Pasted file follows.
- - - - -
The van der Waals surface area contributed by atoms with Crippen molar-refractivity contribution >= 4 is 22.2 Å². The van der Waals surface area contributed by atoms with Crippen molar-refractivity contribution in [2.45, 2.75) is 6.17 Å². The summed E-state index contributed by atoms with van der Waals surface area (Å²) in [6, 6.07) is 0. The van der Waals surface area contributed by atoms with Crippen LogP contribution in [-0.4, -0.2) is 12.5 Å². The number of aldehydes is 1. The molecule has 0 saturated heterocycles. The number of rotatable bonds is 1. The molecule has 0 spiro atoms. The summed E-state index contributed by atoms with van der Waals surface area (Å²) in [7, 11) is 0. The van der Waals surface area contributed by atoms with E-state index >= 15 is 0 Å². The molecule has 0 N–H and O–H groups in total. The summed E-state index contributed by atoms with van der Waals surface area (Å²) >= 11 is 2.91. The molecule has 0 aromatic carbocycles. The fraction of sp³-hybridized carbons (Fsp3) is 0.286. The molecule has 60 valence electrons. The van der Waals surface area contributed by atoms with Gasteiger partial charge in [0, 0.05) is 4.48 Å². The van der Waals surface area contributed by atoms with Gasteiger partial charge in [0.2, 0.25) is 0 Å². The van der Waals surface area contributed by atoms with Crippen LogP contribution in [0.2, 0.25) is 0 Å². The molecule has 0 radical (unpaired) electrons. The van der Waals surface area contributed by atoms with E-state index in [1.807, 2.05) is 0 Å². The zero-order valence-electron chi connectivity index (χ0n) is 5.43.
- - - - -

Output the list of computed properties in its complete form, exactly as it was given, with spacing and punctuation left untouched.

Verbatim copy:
The van der Waals surface area contributed by atoms with Crippen molar-refractivity contribution >= 4 is 22.2 Å². The van der Waals surface area contributed by atoms with Crippen molar-refractivity contribution in [2.45, 2.75) is 6.17 Å². The summed E-state index contributed by atoms with van der Waals surface area (Å²) in [6, 6.07) is 0. The van der Waals surface area contributed by atoms with Crippen LogP contribution in [-0.4, -0.2) is 12.5 Å². The number of aldehydes is 1. The molecule has 0 saturated heterocycles. The number of rotatable bonds is 1. The molecule has 0 spiro atoms. The summed E-state index contributed by atoms with van der Waals surface area (Å²) in [7, 11) is 0. The van der Waals surface area contributed by atoms with E-state index >= 15 is 0 Å². The molecule has 0 N–H and O–H groups in total. The summed E-state index contributed by atoms with van der Waals surface area (Å²) >= 11 is 2.91. The molecule has 0 aromatic carbocycles. The fraction of sp³-hybridized carbons (Fsp3) is 0.286. The molecule has 60 valence electrons. The van der Waals surface area contributed by atoms with Gasteiger partial charge in [0, 0.05) is 4.48 Å². The van der Waals surface area contributed by atoms with Gasteiger partial charge in [0.2, 0.25) is 0 Å². The van der Waals surface area contributed by atoms with Crippen LogP contribution in [0.2, 0.25) is 0 Å². The molecule has 0 radical (unpaired) electrons. The van der Waals surface area contributed by atoms with E-state index in [1.807, 2.05) is 0 Å². The zero-order valence-electron chi connectivity index (χ0n) is 5.43.